[linux-elitists] Fwd: Copyright infringement in linux/drivers/usb/serial/keyspan*fw.h
Tue Apr 24 10:56:14 PDT 2001
On Mon, 23 Apr 2001, Greg KH wrote:
> On Mon, Apr 23, 2001 at 12:26:53PM -0400, Jay Sulzberger wrote:
> > I think that honesty is the best policy here. Licenses should be treated
> > as licenses. Licenses should be clear and those who wish to use the
> > software should abide by the terms of the license.
> I agree totally.
> So what kind of wording should a company put on a chunk of binary
> firmware that they need to get downloaded by a driver into their device,
> and they need this image to be linked into the kernel? They aren't
> willing to open up the firmware source to the world, but they are
> documenting the interface to their device and the firmware.
> You've seen the mess that happens when I tried to do this in the past :)
> greg k-h
One of the important possible advantages of a free license is reduction of
transaction costs. But if the license is not one of a very few well
understood and widely used licenses then this advantage is largely lost,
because of the psychic costs of considering what the license means,
estimating the risks, internal friction within your own side over what the
license means, etc., perhaps even the money cost of having your lawyers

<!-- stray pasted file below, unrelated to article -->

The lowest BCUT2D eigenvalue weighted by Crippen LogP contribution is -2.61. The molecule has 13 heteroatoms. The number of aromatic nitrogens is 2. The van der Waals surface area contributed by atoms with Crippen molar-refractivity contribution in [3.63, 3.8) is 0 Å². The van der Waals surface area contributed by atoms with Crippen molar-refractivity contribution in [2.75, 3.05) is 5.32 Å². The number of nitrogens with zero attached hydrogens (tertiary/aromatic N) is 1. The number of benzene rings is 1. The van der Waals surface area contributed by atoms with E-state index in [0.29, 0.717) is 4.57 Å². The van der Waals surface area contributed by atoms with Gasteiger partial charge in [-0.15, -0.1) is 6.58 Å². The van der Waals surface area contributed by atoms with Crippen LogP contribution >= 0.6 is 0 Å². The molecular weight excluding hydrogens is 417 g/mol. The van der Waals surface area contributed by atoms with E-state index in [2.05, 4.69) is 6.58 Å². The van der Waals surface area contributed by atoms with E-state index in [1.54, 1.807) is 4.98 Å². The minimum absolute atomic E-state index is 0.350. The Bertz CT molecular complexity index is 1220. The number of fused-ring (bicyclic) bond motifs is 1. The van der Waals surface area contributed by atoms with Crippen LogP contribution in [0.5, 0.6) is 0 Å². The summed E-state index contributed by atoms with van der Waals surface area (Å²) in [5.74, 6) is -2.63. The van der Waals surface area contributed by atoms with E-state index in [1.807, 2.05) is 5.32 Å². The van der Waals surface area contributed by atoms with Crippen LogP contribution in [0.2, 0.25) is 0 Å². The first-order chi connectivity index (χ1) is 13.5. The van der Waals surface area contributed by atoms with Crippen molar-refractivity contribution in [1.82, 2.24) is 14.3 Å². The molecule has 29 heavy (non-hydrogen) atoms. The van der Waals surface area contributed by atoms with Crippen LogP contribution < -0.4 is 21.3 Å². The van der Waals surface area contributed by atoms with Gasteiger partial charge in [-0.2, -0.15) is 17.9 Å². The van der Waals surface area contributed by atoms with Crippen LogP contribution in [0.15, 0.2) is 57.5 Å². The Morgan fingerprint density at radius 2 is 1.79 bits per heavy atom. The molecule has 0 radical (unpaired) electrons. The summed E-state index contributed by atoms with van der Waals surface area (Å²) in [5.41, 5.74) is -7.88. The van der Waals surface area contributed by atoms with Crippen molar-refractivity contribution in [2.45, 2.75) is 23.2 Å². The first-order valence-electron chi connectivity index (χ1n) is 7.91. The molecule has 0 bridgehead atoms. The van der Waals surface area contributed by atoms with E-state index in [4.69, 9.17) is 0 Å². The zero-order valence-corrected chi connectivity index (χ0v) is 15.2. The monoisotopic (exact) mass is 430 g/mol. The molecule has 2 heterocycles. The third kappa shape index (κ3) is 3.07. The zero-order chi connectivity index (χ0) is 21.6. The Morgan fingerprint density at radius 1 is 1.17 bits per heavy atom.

look at the license, negotiate with the copyright holder(s), etc.. So my
recommendation is to first find out what license(s) are used by others in
your position, and then to use the most standard and best-thought-of such
license, if such exists, and so long as there are no heavy countervailing
Using a free license is something like being part of the great capital
markets, such as the NYSE and the NASDAQ. The conditions of entry are
completely standard, and the question "Are this company's shares traded on
this board?" is a binary question: the answer is "Yes." or it is "No.",
and there is no further qualification, nor any other responsive answer.
Using a non-standard, but still formally "free", license is like a company
attempting to gain the advantages of being traded on the NYSE, but without
going through the process of getting listed. The advantages sought are
unlikely to accrue.
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